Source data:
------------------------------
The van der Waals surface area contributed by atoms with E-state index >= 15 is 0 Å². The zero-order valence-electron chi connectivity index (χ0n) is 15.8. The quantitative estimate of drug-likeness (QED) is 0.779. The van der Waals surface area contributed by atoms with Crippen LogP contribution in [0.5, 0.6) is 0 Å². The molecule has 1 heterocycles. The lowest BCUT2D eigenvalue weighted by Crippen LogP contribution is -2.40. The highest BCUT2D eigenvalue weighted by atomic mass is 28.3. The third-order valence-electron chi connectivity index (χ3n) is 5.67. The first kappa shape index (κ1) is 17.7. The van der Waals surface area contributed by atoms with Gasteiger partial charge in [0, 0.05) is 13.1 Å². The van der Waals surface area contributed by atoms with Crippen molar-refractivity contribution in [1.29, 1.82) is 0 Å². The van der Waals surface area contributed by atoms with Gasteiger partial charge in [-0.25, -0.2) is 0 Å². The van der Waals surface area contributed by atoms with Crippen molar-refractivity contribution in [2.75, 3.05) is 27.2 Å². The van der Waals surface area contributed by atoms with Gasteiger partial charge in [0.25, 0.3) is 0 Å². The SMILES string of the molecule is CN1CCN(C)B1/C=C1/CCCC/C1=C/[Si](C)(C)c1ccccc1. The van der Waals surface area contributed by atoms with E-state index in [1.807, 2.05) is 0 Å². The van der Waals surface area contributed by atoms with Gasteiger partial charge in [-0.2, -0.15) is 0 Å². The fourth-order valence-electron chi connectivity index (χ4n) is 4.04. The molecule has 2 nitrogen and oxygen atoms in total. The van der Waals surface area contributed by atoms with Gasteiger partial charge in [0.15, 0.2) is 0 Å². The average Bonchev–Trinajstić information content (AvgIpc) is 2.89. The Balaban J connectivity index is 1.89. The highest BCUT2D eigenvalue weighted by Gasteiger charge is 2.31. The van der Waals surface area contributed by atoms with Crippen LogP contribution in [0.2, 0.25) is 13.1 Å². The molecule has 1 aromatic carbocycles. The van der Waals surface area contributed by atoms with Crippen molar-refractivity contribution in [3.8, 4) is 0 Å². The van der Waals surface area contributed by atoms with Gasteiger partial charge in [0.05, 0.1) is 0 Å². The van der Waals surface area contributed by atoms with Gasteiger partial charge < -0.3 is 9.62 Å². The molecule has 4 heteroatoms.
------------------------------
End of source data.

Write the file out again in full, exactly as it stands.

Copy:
The van der Waals surface area contributed by atoms with E-state index >= 15 is 0 Å². The zero-order valence-electron chi connectivity index (χ0n) is 15.8. The quantitative estimate of drug-likeness (QED) is 0.779. The van der Waals surface area contributed by atoms with Crippen LogP contribution in [0.5, 0.6) is 0 Å². The molecule has 1 heterocycles. The lowest BCUT2D eigenvalue weighted by Crippen LogP contribution is -2.40. The highest BCUT2D eigenvalue weighted by atomic mass is 28.3. The third-order valence-electron chi connectivity index (χ3n) is 5.67. The first kappa shape index (κ1) is 17.7. The van der Waals surface area contributed by atoms with Gasteiger partial charge in [0, 0.05) is 13.1 Å². The van der Waals surface area contributed by atoms with Crippen molar-refractivity contribution in [1.29, 1.82) is 0 Å². The van der Waals surface area contributed by atoms with Gasteiger partial charge in [-0.25, -0.2) is 0 Å². The van der Waals surface area contributed by atoms with Crippen molar-refractivity contribution in [2.75, 3.05) is 27.2 Å². The van der Waals surface area contributed by atoms with Gasteiger partial charge in [0.25, 0.3) is 0 Å². The SMILES string of the molecule is CN1CCN(C)B1/C=C1/CCCC/C1=C/[Si](C)(C)c1ccccc1. The van der Waals surface area contributed by atoms with E-state index in [1.807, 2.05) is 0 Å². The van der Waals surface area contributed by atoms with Gasteiger partial charge in [-0.2, -0.15) is 0 Å². The fourth-order valence-electron chi connectivity index (χ4n) is 4.04. The molecule has 2 nitrogen and oxygen atoms in total. The van der Waals surface area contributed by atoms with Gasteiger partial charge in [0.15, 0.2) is 0 Å². The average Bonchev–Trinajstić information content (AvgIpc) is 2.89. The Balaban J connectivity index is 1.89. The highest BCUT2D eigenvalue weighted by Gasteiger charge is 2.31. The van der Waals surface area contributed by atoms with Crippen LogP contribution in [0.2, 0.25) is 13.1 Å². The molecule has 1 aromatic carbocycles. The van der Waals surface area contributed by atoms with Crippen molar-refractivity contribution in [3.8, 4) is 0 Å². The van der Waals surface area contributed by atoms with Gasteiger partial charge in [0.05, 0.1) is 0 Å². The van der Waals surface area contributed by atoms with Gasteiger partial charge < -0.3 is 9.62 Å². The molecule has 4 heteroatoms.